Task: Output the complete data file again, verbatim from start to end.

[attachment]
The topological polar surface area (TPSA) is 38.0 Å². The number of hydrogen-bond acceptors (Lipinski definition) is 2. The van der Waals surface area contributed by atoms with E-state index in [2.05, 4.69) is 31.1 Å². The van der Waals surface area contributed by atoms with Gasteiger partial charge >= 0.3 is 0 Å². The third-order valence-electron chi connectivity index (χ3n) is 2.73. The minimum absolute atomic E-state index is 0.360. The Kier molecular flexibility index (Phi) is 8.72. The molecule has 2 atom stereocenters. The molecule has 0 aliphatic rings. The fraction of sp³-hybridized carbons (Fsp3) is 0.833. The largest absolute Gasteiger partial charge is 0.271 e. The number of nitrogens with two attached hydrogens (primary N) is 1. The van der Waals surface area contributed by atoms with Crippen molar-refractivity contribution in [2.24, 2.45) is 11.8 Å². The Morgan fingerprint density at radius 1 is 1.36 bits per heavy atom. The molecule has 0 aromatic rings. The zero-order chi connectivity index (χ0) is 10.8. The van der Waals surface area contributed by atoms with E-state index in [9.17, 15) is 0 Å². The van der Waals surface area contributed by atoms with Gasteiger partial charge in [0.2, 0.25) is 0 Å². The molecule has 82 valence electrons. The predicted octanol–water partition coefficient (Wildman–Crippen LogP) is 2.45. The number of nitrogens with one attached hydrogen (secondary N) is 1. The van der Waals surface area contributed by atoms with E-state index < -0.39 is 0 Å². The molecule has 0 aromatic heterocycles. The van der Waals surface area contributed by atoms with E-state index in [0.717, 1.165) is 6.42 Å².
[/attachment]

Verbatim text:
The topological polar surface area (TPSA) is 38.0 Å². The number of hydrogen-bond acceptors (Lipinski definition) is 2. The van der Waals surface area contributed by atoms with E-state index in [2.05, 4.69) is 31.1 Å². The van der Waals surface area contributed by atoms with Gasteiger partial charge >= 0.3 is 0 Å². The third-order valence-electron chi connectivity index (χ3n) is 2.73. The minimum absolute atomic E-state index is 0.360. The Kier molecular flexibility index (Phi) is 8.72. The molecule has 2 atom stereocenters. The molecule has 0 aliphatic rings. The fraction of sp³-hybridized carbons (Fsp3) is 0.833. The largest absolute Gasteiger partial charge is 0.271 e. The number of nitrogens with two attached hydrogens (primary N) is 1. The van der Waals surface area contributed by atoms with Crippen molar-refractivity contribution in [2.24, 2.45) is 11.8 Å². The Morgan fingerprint density at radius 1 is 1.36 bits per heavy atom. The molecule has 0 aromatic rings. The zero-order chi connectivity index (χ0) is 10.8. The van der Waals surface area contributed by atoms with E-state index in [9.17, 15) is 0 Å². The van der Waals surface area contributed by atoms with Gasteiger partial charge in [0.2, 0.25) is 0 Å². The molecule has 82 valence electrons. The predicted octanol–water partition coefficient (Wildman–Crippen LogP) is 2.45. The number of nitrogens with one attached hydrogen (secondary N) is 1. The van der Waals surface area contributed by atoms with E-state index < -0.39 is 0 Å². The molecule has 0 aromatic heterocycles. The van der Waals surface area contributed by atoms with E-state index in [0.717, 1.165) is 6.42 Å².